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Student success effort fund aims to increase graduation rates

Programs sit on seats in Moby Arena.
Programs fill the seats reserved for graduates at Moby Arena before a graduation ceremony begins May 13, 2018. (Collegian file photo)

The Colorado State University System Board of Governors decided to invest $11 million to close student equity gaps and increase student success rates.

The CSU Office of the Registrar presented student success data from the Office of Institutional Research, Planning and Effectiveness that said, “There is about a 5 percentage point difference (equity gap) in persistence rates for racially minoritized students compared to non-racially minoritized students.”

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In addition to equity gaps, CSU has identified issues with student graduation rates. “Typically about 15% of first-year students leave before their second year,” the registrar’s office said. “This fall, that is about 600 first-time students that started in fall 2020 and didn’t come back for their second year.”

These equity gaps and attrition rates can cause problems for students down the road. 

“We’re really focusing on the premise that students need to graduate,” said CSU Provost and Executive Vice President Mary Pedersen. “If students start college, and they don’t complete college and they walk away without a college degree, they won’t have the opportunities to pursue the jobs that will help them to be successful, not only in their career but to have a fulfilling career.” 

Pedersen also said groups affected by these equity gaps include racial minorities, Federal Pell Grant students and first-generation students.

According to student success data from the CSU Office of Institutional Research, Planning and Effectiveness, 70% of the general student population graduates within six years, but when it comes to these groups experiencing equity gaps, the graduation rate is about 60%, meaning there is a 10-point gap between groups.

We’ve asked each associate dean to pick at least one high-fail-rate course and to pilot an intervention to try and see how they can provide more support for the students to be more successful- CSU Provost and Executive Vice President Mary Pedersen

“We’re really focusing on why are those populations of students leaving at a higher rate and not graduating, compared to the rest of the students,” Pedersen said.

According to Pedersen, $3 million will be used for financial aid and the rest will be split up among five different initiatives: advising, curricular support and reform, a student success dashboard to help identify equity gaps for specific courses, student experience and culture and a student support group.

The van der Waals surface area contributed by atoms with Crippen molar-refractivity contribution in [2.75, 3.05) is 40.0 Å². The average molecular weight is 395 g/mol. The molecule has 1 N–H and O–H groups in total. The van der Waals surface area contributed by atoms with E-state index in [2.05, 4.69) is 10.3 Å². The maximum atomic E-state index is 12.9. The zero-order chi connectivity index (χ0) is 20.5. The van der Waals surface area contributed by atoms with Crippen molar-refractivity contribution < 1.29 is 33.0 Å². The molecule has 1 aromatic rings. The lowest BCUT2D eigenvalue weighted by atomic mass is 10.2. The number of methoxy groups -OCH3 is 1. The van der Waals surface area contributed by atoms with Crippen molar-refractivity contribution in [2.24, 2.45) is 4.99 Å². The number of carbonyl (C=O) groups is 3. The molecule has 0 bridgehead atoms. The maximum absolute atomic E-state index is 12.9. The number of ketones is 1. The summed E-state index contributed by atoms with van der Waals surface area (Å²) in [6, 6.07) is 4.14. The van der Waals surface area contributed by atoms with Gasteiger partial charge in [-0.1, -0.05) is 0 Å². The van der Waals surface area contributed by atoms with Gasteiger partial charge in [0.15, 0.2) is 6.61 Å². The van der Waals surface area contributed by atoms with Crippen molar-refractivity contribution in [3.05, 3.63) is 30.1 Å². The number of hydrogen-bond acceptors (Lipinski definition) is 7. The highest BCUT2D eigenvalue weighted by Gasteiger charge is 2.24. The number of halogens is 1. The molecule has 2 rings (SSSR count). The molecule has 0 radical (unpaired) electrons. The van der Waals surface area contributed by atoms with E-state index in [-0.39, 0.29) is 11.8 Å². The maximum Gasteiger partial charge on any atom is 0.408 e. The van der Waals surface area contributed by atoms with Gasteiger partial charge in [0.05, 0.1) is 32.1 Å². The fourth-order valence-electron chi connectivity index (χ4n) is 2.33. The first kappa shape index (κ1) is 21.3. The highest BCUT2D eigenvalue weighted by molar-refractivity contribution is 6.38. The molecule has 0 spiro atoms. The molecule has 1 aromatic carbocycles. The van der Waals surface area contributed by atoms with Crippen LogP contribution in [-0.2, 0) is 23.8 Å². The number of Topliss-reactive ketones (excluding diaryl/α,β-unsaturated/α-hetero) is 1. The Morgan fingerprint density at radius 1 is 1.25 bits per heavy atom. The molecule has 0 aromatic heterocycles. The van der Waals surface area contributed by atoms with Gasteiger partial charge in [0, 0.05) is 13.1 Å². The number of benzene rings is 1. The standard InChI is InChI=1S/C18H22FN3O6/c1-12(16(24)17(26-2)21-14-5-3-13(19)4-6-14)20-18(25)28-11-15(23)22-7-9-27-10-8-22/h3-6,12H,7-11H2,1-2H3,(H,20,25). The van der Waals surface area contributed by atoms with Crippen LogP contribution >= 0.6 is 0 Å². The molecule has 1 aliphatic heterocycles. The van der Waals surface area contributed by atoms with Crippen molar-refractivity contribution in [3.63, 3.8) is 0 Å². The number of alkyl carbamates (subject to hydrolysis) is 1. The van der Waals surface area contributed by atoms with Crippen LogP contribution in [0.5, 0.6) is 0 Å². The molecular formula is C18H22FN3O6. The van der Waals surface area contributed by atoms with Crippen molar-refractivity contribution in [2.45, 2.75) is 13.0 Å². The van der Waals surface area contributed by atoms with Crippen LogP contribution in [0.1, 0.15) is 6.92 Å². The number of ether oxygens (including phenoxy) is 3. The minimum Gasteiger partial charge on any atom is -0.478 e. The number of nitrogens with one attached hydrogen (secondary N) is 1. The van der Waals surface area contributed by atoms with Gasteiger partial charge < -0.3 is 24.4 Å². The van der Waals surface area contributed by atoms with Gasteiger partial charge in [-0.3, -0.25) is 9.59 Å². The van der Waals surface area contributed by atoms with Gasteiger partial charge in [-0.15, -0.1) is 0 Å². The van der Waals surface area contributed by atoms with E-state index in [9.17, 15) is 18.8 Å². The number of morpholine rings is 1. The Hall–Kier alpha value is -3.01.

The advising initiative will be led by Collaborative for Student Achievement Executive Director Gaye DiGregorio and will include advisors from each college on campus.

“These are the academic success coordinators as well as professional advisors, and they have a targeted goal of meeting with every first-year student,” Pedersen said. “The second piece is they’re trying to identify early alerts that would indicate a student is struggling … so that we can intervene early.”

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The curricular support and reform group will be focused on high-fail-rate courses in various colleges and will be led by Kelly Long, vice provost for Undergraduate Affairs.

“We’ve asked each associate dean to pick at least one high-fail-rate course and to pilot an intervention to try and see how they can provide more support for the students to be more successful,” Pedersen said.

The third group, focused on the student success dashboard, will examine course failure and success rates based on student groups to identify how to eliminate equity gaps. While CSU has always provided financial aid, this portion of the student success effort will focus on “coming up with very specific proposals on how to target this additional financial aid to the students that need it the most,” Pedersen said.

The fourth group, which focuses on student experience and culture, will take each student’s unique environment into account and determine what additional support to offer.

Group five, the student support group, will focus on “students who have been identified in their admissions profile as needing additional support,” Pedersen said. “That group is trying to come up with really targeted recommendations on what (it) is that support students need.”

Some initiatives have already been put in place, such as an increased number of math tutors in the residence halls. CSU has also increased research opportunities for undergraduate students to help them get more engaged in their majors.

Pedersen hopes to create a program to reach out to students who withdraw from CSU and identify why they left and also wants to create student focus groups to better support them.

“I’m really hopeful that we can really find some successful models that will work, and I think the student voice is one that I’m really excited and anxious to get some input on also,” Pedersen said.

Jordan Mahaffey can be reached at news@collegian.com or on Twitter @_mahaffeyjordan.

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